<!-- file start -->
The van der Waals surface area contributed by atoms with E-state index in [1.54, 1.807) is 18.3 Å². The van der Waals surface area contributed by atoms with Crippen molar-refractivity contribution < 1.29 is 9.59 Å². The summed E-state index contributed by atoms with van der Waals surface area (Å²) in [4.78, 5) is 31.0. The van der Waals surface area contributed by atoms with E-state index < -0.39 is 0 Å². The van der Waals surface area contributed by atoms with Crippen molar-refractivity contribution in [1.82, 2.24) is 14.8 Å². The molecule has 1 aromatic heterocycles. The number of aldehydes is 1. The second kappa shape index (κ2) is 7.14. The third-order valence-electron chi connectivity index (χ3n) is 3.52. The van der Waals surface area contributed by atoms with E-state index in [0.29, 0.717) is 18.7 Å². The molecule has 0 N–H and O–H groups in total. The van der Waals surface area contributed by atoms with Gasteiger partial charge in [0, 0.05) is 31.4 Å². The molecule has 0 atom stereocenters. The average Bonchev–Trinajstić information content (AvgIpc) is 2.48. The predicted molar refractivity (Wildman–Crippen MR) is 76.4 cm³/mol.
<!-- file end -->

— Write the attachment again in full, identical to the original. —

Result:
The van der Waals surface area contributed by atoms with E-state index in [1.54, 1.807) is 18.3 Å². The van der Waals surface area contributed by atoms with Crippen molar-refractivity contribution < 1.29 is 9.59 Å². The summed E-state index contributed by atoms with van der Waals surface area (Å²) in [4.78, 5) is 31.0. The van der Waals surface area contributed by atoms with E-state index < -0.39 is 0 Å². The van der Waals surface area contributed by atoms with Crippen molar-refractivity contribution in [1.82, 2.24) is 14.8 Å². The molecule has 1 aromatic heterocycles. The number of aldehydes is 1. The second kappa shape index (κ2) is 7.14. The third-order valence-electron chi connectivity index (χ3n) is 3.52. The van der Waals surface area contributed by atoms with E-state index in [0.29, 0.717) is 18.7 Å². The molecule has 0 N–H and O–H groups in total. The van der Waals surface area contributed by atoms with Gasteiger partial charge in [0, 0.05) is 31.4 Å². The molecule has 0 atom stereocenters. The average Bonchev–Trinajstić information content (AvgIpc) is 2.48. The predicted molar refractivity (Wildman–Crippen MR) is 76.4 cm³/mol.